Whether it is data or copyright, the Internet of Things or privacy, the EU and the US must agree on a common path for technology policy – centered on shared values like democracy, the rule of law, and freedom of speech. Otherwise, China, with its focus on mercantilism and restricted freedom of information, will soon be dictating the terms of trade in the world's fastest-growing economic sector. If open and pluralistic societies do not stand up for an open Internet and market-based trade, who will?
The Foreign Investment Climate in China
Rob Atkinson testified before the U.S.-China Economic and Security Review Commission at a hearing on the foreign investment climate in China. Atkinson noted that since President Xi Jinping assumed power in 2012, China has rapidly accelerated its efforts to promote “indigenous innovation” not just using the “carrot” to help Chinese firms but also the “stick” to harass foreign producers, to the detriment of the American economy and the global innovation ecosystem. Further, absent concerted action soon by the United States and its global allies, we will have to live with the long-term negative consequences of China’s actions on the U.S. economy and national security capabilities.
Mobile Telecom Offers Enormous Benefits, Finds New Report
Rapidly advancing technology and strong investment has meant that mobile technology use has exploded around the world in the past 5 years. This technology has brought substantial benefits to rich and poor users alike, and has also been a key factor in small and medium-sized business growth.
The Middle Kingdom Galapagos Island Syndrome: The Cul-De-Sac of Chinese Technology Standards
China has made the development of indigenous technology standards, particularly for information and communications technology (ICT) products, a core component of its industrial development strategy. China has done so believing that indigenous technology standards will advantage China's domestic producers while blocking foreign competitors and reducing royalties that Chinese firms pay for foreign technologies. But, by using indigenous rather than global technology standards for ICT products, China risks engendering a “Galapagos Island” effect that isolates Chinese ICT products, technologies, and markets from global norms, as Japan experienced to the significant detriment of its ICT sector.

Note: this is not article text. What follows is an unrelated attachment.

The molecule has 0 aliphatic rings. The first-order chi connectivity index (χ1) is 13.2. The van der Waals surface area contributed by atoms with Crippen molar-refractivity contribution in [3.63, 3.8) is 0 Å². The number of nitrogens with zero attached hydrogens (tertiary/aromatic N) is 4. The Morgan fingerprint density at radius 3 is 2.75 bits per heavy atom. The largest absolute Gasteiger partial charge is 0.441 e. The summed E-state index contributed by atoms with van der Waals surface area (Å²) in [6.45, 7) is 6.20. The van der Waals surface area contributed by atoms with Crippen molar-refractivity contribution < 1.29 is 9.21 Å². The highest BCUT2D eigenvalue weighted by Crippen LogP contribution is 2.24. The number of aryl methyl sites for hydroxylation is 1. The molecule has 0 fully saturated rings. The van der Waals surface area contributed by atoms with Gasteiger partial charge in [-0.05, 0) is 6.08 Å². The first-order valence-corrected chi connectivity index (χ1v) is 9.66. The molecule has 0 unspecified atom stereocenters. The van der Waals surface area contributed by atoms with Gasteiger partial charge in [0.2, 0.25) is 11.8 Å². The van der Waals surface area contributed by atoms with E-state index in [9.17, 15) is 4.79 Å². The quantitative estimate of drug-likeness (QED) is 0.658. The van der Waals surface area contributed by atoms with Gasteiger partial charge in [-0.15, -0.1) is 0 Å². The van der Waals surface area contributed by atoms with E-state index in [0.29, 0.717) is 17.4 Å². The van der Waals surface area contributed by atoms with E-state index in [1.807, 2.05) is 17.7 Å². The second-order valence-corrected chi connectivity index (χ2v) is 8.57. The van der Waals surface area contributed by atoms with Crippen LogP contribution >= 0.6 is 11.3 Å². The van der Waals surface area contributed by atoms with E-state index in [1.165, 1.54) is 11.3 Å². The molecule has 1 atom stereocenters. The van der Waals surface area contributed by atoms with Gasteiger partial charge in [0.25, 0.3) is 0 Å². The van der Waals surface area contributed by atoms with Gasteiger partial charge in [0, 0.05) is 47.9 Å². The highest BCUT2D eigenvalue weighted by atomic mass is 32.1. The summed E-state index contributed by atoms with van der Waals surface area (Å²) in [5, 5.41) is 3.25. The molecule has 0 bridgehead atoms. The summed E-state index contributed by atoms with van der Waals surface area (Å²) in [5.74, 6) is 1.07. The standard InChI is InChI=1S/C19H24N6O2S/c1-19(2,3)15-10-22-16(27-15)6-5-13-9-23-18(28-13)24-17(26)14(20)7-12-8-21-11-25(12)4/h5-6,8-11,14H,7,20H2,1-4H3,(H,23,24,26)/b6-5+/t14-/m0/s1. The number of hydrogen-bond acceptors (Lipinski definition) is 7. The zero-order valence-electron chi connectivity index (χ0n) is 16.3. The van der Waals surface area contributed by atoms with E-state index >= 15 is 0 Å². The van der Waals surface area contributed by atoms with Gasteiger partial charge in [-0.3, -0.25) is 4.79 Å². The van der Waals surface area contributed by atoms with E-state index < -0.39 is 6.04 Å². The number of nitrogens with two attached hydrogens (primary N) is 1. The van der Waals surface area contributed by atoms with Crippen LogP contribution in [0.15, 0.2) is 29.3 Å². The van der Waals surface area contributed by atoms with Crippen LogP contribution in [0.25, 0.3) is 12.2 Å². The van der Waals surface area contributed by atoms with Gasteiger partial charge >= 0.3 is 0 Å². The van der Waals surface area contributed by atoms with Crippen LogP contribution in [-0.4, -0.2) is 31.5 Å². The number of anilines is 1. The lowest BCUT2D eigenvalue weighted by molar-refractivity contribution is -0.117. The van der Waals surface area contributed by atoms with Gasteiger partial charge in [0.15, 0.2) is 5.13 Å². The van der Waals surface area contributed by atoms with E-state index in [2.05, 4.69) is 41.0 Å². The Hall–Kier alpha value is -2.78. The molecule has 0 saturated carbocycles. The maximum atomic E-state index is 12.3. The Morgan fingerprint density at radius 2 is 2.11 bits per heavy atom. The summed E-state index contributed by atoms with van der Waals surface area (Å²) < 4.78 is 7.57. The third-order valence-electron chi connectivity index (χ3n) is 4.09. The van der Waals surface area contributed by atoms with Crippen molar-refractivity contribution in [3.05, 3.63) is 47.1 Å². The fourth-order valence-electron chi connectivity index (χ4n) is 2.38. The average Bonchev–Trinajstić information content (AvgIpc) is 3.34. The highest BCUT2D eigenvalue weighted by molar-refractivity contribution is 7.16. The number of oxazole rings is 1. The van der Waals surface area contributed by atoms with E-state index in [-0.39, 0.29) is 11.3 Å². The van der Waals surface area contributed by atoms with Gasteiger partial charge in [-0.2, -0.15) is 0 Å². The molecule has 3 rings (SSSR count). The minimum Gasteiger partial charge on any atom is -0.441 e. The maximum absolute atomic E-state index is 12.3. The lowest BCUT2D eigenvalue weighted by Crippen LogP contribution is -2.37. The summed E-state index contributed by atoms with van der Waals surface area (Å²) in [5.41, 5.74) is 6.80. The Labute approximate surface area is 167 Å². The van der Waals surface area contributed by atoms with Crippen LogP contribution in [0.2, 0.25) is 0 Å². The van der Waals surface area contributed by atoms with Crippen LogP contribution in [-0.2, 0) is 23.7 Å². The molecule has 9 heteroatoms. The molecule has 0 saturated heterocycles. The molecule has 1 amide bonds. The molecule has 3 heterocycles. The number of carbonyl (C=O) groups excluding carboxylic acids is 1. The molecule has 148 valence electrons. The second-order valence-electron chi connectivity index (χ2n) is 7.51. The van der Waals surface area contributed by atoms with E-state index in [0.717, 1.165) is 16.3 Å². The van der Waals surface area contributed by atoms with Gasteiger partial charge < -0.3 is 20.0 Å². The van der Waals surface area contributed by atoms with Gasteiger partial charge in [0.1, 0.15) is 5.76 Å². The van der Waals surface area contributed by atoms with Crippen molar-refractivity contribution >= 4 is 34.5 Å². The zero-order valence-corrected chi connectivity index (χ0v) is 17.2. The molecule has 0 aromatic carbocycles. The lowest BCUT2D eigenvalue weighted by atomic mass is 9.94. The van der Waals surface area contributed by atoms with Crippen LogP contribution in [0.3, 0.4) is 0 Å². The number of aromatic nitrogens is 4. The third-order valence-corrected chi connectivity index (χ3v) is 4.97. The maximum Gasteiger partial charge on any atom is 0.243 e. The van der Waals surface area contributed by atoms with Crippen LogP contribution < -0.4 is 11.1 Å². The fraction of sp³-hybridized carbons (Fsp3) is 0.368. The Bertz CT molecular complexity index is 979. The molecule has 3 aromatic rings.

This report explains why the development and adoption of global, interoperable technology standards matters. It then explores Japan’s experience with the “Galapagos Island Syndrome,” explaining how that nation’s isolation from global technology markets ultimately inflicted significant damage to an industry that had once been among Japan’s most vibrant.
The report then turns to examining China’s standards development approach and identifies four central shortcomings: 1) it risks picking the wrong standard; 2) it risks delays in standards development (often caused by bureaucratic inefficiency or rivalry) that cause both missed market and economic growth opportunities; 3) it encourages a belief that Chinese markets alone are of sufficient scale; and most importantly 4) even when and if it does succeed in developing indigenous standards, it risks the Galapagos Island effect that isolates China’s ICT products and markets from global ones.
The report concludes by offering recommendations for how China can improve its approach to standards development in a way that benefits China’s ICT enterprises, China’s consumers of ICT products, and even the broader global economy. Among other recommendations, it notes that:
- China should adopt an “open participation model” in product standards development processes and frameworks that is transparent, open, and non-discriminatory for all stakeholders.
- China should remove policies that inappropriately withhold access to standards-development organizations (SDOs) or other Chinese standards-making forums based on where a company or organization is headquartered.
- China should align its standards (including national, industrial, and provincial standards) with international standards and use international standards as the basis of Chinese standards and regulations wherever practical. China should not make minor alterations to existing international standards with the intent of developing a China-only standard.
- Technology that is not developed or registered in China should still be considered for inclusion in Chinese standards.
- Wherever the majority of the rest of a global industry sector has developed a voluntary consensus standardization forum as the preferred venue for the development of certain ICT standards, Chinese industry should join the rest of the sector in the development and use of those standards.